Here comes the sun; It’s all right | TahoeDailyTribune.com
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Here comes the sun; It’s all right

Tahoe residents can expect a reprieve from the weather as a massive storm systems carries its turmoil eastward.

“It should be pretty nice for the next couple days,” said Tom Cylke, meteorologist with the National Weather Service in Reno.

Another system could bring snow on Saturday, “but we’re not expecting too much out of it.”



Cylke reported midday Tuesday that the back side of the storm should pass through the area late afternoon with scattered snow showers expected through Tuesday night.

But not before dumping several more feet of snow and putting a messy halt to business as usual.



Oasis Aviation reported 9 to 10 inches between 9 a.m. and noon. Monday night wet snow fell, leaving 8 inches that contained 2.27 inches-worth of water.

The largest storm of the season was expected to easily leave behind at least 4 to 6 feet at lake level and 6 to 8 feet at higher elevations, Meteorologist Cylke said.

The wet snow fell steady and hard on Tuesday, keeping well ahead of human efforts to keep it cleared.

Law enforcement officials described Kingsbury Grade as a “skating rink.” Even four-wheel drives with snow tires were no match for the elements.

In the morning, at least three cars slid into the intersection and each other, adding to the hazard. No injuries were reported, according to Sheriff’s spokesman Sgt. Lance Mosdispacher, but the Douglas County Sheriffs Office closed the route to everyone, including residents, by 11:30 a.m.

“Heavy snow and wind are making driving conditions impossible,” Mosdispacher said. “This closure will remain in effect until snow removal equipment can keep up with the snowfall.”

The Sheriff’s office called in a search-and-rescue snowcat to provide emergency access until the highway could be cleared enough to let people get home.

The California side of South Shore experienced similar hazards.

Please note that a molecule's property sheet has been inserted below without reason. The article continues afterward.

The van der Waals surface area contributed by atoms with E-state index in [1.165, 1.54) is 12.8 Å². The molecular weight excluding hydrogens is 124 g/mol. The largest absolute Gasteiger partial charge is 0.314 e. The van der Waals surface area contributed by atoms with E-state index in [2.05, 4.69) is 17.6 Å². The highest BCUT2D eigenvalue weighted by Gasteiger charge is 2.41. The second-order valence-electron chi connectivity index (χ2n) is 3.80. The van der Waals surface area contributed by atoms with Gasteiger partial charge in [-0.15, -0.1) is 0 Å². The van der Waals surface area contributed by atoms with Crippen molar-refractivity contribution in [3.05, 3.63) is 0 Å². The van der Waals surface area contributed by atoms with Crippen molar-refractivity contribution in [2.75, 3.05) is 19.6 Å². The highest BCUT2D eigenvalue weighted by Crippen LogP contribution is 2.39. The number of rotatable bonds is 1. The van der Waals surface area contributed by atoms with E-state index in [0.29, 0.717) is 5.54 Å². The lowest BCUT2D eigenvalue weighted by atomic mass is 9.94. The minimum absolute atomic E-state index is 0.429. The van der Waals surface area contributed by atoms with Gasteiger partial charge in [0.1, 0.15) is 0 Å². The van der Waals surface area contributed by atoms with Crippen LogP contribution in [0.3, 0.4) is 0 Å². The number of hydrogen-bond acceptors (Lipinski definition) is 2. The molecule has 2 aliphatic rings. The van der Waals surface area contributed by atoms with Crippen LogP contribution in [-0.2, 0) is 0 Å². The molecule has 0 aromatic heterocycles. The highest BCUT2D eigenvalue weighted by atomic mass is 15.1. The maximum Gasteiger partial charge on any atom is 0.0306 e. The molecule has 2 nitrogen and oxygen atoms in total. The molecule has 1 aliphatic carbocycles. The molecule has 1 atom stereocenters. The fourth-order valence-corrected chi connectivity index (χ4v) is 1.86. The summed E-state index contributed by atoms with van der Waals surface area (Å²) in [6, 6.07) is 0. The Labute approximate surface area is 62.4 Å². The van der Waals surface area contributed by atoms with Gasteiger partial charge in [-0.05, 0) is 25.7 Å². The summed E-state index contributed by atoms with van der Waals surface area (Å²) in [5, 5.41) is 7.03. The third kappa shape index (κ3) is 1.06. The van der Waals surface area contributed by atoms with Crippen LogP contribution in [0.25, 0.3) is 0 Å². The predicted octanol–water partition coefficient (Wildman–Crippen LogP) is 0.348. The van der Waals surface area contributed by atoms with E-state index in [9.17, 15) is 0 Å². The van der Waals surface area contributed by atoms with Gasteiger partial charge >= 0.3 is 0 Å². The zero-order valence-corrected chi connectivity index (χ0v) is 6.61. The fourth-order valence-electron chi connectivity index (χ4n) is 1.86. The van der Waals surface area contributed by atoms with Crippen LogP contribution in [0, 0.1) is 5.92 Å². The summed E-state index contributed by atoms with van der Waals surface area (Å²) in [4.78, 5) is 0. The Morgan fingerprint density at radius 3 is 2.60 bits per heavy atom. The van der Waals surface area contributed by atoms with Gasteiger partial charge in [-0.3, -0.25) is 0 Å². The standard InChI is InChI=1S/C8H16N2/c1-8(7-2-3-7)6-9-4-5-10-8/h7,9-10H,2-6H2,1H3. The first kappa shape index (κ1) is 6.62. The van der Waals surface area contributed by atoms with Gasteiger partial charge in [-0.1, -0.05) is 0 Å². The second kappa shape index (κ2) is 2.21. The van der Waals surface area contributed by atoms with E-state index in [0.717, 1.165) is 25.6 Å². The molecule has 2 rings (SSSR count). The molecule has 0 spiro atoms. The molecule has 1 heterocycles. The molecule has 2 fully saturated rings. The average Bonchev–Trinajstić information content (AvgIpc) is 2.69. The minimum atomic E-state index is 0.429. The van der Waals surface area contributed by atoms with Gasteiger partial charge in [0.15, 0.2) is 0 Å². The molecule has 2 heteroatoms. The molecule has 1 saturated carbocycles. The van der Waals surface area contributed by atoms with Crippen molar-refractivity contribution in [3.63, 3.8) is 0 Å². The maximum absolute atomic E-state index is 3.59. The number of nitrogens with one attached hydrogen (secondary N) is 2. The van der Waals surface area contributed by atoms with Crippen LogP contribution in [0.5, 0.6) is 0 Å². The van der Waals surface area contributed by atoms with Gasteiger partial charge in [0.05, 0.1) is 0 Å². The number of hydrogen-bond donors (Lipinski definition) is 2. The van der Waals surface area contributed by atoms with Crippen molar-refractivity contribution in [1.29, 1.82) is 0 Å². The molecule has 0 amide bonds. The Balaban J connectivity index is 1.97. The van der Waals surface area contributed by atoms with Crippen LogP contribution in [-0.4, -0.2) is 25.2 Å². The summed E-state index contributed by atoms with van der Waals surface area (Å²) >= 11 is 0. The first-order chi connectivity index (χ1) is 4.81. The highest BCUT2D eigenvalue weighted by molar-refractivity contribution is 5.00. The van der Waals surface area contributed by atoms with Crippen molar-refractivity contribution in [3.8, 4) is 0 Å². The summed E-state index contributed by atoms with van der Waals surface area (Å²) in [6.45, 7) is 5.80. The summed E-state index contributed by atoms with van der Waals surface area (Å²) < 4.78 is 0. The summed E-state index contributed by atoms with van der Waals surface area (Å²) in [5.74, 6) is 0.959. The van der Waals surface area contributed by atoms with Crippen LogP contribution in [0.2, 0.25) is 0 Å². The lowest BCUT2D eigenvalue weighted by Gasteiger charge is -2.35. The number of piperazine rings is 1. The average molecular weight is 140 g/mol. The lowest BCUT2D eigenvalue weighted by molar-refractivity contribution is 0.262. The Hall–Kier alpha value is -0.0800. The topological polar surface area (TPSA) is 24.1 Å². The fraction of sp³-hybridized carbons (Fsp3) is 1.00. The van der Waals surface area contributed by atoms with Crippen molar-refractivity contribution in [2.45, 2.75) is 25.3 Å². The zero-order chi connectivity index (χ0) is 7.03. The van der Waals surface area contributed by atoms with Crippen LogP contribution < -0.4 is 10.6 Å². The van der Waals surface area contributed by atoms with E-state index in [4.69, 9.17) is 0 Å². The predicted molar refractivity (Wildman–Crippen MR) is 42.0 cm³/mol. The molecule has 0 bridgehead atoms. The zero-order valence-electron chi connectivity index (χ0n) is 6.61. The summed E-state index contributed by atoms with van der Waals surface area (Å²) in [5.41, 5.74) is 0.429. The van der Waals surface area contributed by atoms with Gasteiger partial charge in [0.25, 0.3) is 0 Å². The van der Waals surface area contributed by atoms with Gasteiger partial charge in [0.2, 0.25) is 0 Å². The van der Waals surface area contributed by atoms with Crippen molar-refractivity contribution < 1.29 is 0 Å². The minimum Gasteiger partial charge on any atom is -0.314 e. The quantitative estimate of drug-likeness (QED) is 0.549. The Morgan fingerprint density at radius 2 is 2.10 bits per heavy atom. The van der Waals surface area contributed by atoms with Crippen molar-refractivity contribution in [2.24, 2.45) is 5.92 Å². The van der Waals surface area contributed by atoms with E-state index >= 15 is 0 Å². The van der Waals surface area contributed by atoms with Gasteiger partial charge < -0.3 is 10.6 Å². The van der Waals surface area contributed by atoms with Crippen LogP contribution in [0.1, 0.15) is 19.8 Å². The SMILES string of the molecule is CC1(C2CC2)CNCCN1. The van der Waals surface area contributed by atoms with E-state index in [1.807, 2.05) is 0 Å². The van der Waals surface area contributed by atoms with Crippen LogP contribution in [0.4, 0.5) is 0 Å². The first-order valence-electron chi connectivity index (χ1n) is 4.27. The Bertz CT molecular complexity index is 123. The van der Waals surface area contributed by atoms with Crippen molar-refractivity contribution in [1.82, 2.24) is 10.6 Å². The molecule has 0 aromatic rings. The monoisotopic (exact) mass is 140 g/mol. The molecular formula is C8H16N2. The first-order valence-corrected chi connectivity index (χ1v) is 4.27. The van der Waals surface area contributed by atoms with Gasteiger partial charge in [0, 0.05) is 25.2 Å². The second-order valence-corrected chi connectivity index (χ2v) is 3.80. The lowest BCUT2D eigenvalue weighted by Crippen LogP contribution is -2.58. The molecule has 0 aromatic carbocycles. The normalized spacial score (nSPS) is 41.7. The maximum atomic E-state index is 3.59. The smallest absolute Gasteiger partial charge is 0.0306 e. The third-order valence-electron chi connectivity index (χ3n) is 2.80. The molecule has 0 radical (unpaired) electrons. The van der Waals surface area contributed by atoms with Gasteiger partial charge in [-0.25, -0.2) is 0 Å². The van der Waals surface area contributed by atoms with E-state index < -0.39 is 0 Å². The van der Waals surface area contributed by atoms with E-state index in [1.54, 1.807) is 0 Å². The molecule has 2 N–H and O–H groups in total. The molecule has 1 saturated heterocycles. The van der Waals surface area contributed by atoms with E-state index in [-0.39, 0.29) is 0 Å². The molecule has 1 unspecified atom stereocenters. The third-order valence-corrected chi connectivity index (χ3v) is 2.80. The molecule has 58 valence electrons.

“People are all over in ditches,” said California Highway Patrol Officer Steve Gwaltney. “We’re extremely busy. We’re just trying to get them to safety.”

Gwaltney said that U.S. Highway 50 over Echo Summit closed early Tuesday morning due to avalanche danger and poor visibility.

State Route 88 was also closed to Kirkwood and State Route 89 closed around Emerald Bay. Other summits around the lake required chains or snow tires in between intermittent closures.

The roads through town were also hazardous limiting bus routes for the city STAGE buses.

“We are running,” said Chris Knight, STAGE operations manager. “We had to get off of the side streets because the buses were getting stuck.”

The main bus routes on Pioneer Trail, Ski Run and U.S. Highway 50 continued to operate, though conditions made maintaining schedules impossible.

“There is no schedule. The buses are going back and forth on the routes,” Knight said.

Once the snow plows catch up with the snowfall, normal bus service will resume, he said.

Tuesday afternoon, the power supply was doing better than the highways. No outages had been reported.

“We’re doing pretty good today,” said Rick Madrid, Sierra’s public information officer. “(Monday night) we had a couple areas out that were back up by midnight.”

With heavy snow continuing Tuesday throughout the day, Madrid cautioned that the good luck might not last.

Many ski resorts started the day open. Decreasing visibility forced Heavenly Ski Resort to close at noon.

Sierra-at-Tahoe remained “kind of” open with limited lifts, said Nancy Harrison, Sierra’s public relations coordinator.

“There’s only 32 skiers on the mountain,” she said.

A recorded message at Kirkwood Ski Resort described high winds, limited visibility and 7 feet of new snow.

“Wednesday looks like the day,” said the recording. With “unbelievable” ski conditions.

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